E-commerce has been tough to crack for the more-than-$700 billion grocery sector because selling food online is inherently complex. Last year, online shopping accounted for 2% of the sector’s sales, according to consulting firm Kantar Retail.

People want to squeeze their produce, pick out their vegetables and inspect their meat. Making sure fresh groceries stay that way through transit is challenging yet crucial for attracting shoppers. “It’s really the fresh categories such as produce and meat that are driving people’s decision of where to shop,” said Bain’s Mr. Knudson.

Wal-Mart, Peapod LLC and FreshDirect LLC have been competing to deliver groceries faster and more cheaply. But fresh-food delivery is typically unprofitable, analysts and some companies said.

“Amazon has obviously reinvented supply chain and logistics in a way nobody has,” said Doug Ehrenkranz, a 25-year food industry veteran who is now a recruiter at Boyden Global Executive Search. Now, the more-than-460 Whole Foods stores across the country give Amazon access to the kind of refrigerated distribution system its regular fulfillment network lacks, all while tapping into the upmarket natural and organic foods market that it has barely touched.

“Wal-Mart and Kroger will feel pain for a while and the regional players that can’t move fast enough will disappear,” said Diana Sheehan, director of retail insights at Kantar Retail. “The bigger concern becomes, what does Amazon do next? Once they’ve navigated the Whole Foods space, they’ll learn how to play in mainstream grocery, too.”

Amazon and Whole Foods declined to comment for this article.

A Kroger spokesman said: “We’re in the middle of a transition today both because of the operating environment and the competitive landscape. We will continue to evolve.” Target said grocery is a key business for the company.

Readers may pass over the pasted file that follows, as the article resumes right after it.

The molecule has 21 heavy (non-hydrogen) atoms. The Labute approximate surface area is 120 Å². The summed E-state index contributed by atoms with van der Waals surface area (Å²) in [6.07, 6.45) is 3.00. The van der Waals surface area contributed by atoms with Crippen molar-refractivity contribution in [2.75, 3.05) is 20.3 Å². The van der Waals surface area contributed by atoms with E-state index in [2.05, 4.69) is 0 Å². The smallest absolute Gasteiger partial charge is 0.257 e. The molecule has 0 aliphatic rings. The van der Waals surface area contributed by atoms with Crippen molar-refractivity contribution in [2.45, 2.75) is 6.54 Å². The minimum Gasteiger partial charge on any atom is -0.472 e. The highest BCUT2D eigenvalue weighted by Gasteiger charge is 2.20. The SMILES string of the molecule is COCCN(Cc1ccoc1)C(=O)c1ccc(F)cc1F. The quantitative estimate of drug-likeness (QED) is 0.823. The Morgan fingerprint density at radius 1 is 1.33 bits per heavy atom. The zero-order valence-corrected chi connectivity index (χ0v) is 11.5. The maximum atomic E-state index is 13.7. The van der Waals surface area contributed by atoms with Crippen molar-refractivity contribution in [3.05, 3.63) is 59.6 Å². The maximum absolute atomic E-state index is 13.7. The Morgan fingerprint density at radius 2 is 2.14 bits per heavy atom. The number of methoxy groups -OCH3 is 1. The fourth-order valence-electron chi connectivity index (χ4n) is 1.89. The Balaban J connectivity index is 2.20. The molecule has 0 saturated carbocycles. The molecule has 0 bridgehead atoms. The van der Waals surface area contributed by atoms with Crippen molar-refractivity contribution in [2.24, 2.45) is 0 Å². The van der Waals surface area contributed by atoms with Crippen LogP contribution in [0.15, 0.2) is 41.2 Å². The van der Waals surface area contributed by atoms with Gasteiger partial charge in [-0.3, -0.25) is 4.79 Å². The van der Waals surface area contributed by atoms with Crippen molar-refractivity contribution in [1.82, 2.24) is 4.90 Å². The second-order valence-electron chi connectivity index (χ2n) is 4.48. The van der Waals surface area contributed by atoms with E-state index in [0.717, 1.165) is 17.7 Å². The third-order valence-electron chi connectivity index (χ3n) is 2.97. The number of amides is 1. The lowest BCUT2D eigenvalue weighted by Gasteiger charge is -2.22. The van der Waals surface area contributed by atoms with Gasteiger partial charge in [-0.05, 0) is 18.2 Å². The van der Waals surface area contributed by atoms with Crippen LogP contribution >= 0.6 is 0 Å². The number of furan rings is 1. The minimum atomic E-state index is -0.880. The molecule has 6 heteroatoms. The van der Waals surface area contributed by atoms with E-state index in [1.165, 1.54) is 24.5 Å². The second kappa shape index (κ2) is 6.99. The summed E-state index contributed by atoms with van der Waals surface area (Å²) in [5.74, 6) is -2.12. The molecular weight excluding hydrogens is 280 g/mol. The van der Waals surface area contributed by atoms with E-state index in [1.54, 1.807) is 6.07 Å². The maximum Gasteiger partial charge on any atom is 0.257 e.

A spokeswoman for Peapod said it is profitable in its mature, established markets. “The grocery industry is a low-margin business and last mile logistics make margins even more challenging,” she said. Wal-Mart said: “We feel great about our position.”

Fresh-food logistics

While Amazon could put pressure on others to step up their e-commerce game, it has struggled for years with a logistical challenge in fresh food that it doesn’t in books and electronics. A Cowen & Co. report points out: “The entire fulfillment process is more complex and time consuming from the moment a ‘grocery’ shipment arrives” at a fulfillment center until it is shipped, what with the need for refrigeration and attention to factors such as “expiration dates, smell, and color, among others.”

The Amazon-Whole Foods deal came together relatively quickly, according to people familiar with the matter, indicating Amazon may not yet have a fully formed strategy for Whole Foods.

Amazon will try to expand the appeal of Whole Foods by using its efficiencies to lower prices, which would bring a fresh wave of pressure to the beleaguered sector, said Chris Baker, a retail and consumer-goods expert at management consulting firm Oliver Wyman. 

The supermarket business has always been tough, in part because American consumers have grown accustomed to cheap food. Supermarkets arose out of the Depression, as the efficiency and scale of larger stores made food more affordable for consumers than shopping at local cheese and meat markets, said food historian Andrew F. Smith. As suburbs developed after World War II, grocery chains expanded and found that stocking more inventory provided greater economies of scale.